Itchy Pets: When Pollen is to Blame

One of the most common conditions affecting our pets goes by a name that almost no one has ever heard of – atopy (also called atopic dermatitis). Many pet owners have heard of common animal diseases like parvo, distemper or rabies, but the far more common atopy seems to have escaped our notice.

Atopy is an allergy to inhaled pollens – similar to hay fever in people. It is often seasonal and first shows up in spring or summer, but in many cases it can become year-round later in life. The pollen from plants is inhaled into the lungs, where the immune system notices it and (for reasons science poorly understands) recognizes the harmless proteins as a potential threat and activates the immune system. It is essentially your pet’s immune system mistakenly trying to protect your pet from something that presents no danger.

The signs and symptoms of atopy in dogs and cats include:

  • Recurrent ear infections
  • Itchy skin anywhere on the body
  • Chewing at the feet
  •  Loss of hair

Unlike our limited diagnostic options for food allergy in pets, blood tests for inhaled allergens can be of help to diagnose just what your pet is allergic to. The list of potential bad guys goes on and on, but includes dust mites, ragweed pollen – even human skin! Yes, you read that right – your dog or cat can actually be allergic to you!

Your trusted family veterinarian can help you with the diagnosis, or may talk to you about visiting a veterinary allergist or dermatologist.

How to Help

Managing inhaled allergies and decreasing the itch is not a simple process. In most cases, we can make pets more comfortable and decrease the itch, but you can’t typically cure an allergy. Just like people with hay fever find relief with medications or allergy shots, we use these tools to help our pets who suffer from allergies, too.

Steroids (like prednisone or dexamethasone) are potent hormone medications that are sometimes prescribed to decrease the itch in very itchy pets. They are one of the most commonly prescribed medications for pets. Steroids are very effective at combating the itch, but they can have a host of side effects if used improperly. They are a great tool to use for dogs and cats that are miserable from itching, but their use must be carefully monitored and only used when necessary to avoid problems like diabetes, delayed healing and a host of other potentially serious problems.  Another potential problem with steroids is that they work too well – owners may demand them for their itchy pets, not realizing that if used in too high a dose or for too long, they can actually cause harm.

For this reason, we often discuss ‘allergy shots’ (hyposensitization therapy) to help decrease the itch. This is a long, slow and expensive process that does not always work – it’s no wonder that pet owners like the seeming miracle of a steroid injection. Allergy injections are made out of the very same things that the blood tests tell us an individual is allergic to. Tiny amounts of these substances are injected on a daily basis to try and convince the immune system to chill out and not recognize these harmless things as a threat.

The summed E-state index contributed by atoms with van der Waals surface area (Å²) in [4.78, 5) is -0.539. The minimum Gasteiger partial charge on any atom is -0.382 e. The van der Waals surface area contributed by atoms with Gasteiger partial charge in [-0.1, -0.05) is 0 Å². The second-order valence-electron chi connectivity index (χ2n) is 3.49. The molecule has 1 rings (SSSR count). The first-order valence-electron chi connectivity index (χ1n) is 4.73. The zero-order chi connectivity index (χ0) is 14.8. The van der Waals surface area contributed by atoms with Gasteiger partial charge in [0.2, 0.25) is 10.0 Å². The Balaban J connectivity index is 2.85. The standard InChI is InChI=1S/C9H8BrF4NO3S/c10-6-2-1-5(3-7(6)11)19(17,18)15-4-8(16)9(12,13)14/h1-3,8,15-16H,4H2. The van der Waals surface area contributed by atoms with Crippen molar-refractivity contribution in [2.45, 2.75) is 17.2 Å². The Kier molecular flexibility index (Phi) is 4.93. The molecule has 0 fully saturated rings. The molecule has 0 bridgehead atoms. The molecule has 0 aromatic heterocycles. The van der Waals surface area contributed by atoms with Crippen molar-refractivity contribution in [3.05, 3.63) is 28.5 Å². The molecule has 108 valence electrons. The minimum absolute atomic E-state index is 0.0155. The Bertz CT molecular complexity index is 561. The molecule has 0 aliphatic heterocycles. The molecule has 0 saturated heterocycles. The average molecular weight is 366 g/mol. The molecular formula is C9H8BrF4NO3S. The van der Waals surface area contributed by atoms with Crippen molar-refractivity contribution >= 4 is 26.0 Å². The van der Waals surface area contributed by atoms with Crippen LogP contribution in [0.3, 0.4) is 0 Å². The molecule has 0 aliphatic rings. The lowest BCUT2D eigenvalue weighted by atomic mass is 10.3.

Antihistamines are sometimes prescribed for pets with atopy, in addition to the treatments outlined above. They are very safe and very inexpensive, but only work in a small fraction of pets. They should be tried, though, as they might work and they also may help other medications work better.

Your veterinarian may also recommend other medications or products for your allergic pet – some shampoos can help soothe skin, and products like fatty acid supplements work with the pet’s body to reduce inflammation and itching.

Remember, again, that animals can have many allergies at the same time.  It is very common for an animal with atopy to also be allergic to flea bites or certain foods.  Allergies “add” to each other – the more things the pet is allergic to, the worse the itch.  Since new technology and topical flea and tick control products like SENTRY Fiproguard have made flea control safe and convenient, it is especially important (and no longer difficult) to ensure fleas are not complicating a pet’s itching problem. For this reason, great flea control is very important for any itchy pet – regardless of cause.

Allergies are not easy to manage, and can’t be cured. But with a little patience and understanding, vigilance when it comes to eliminating obvious sources of itch such as fleas, and the care of your trusted family veterinarian, we can help make pets more comfortable.

Photo credit: From flickr by Chatblanc1

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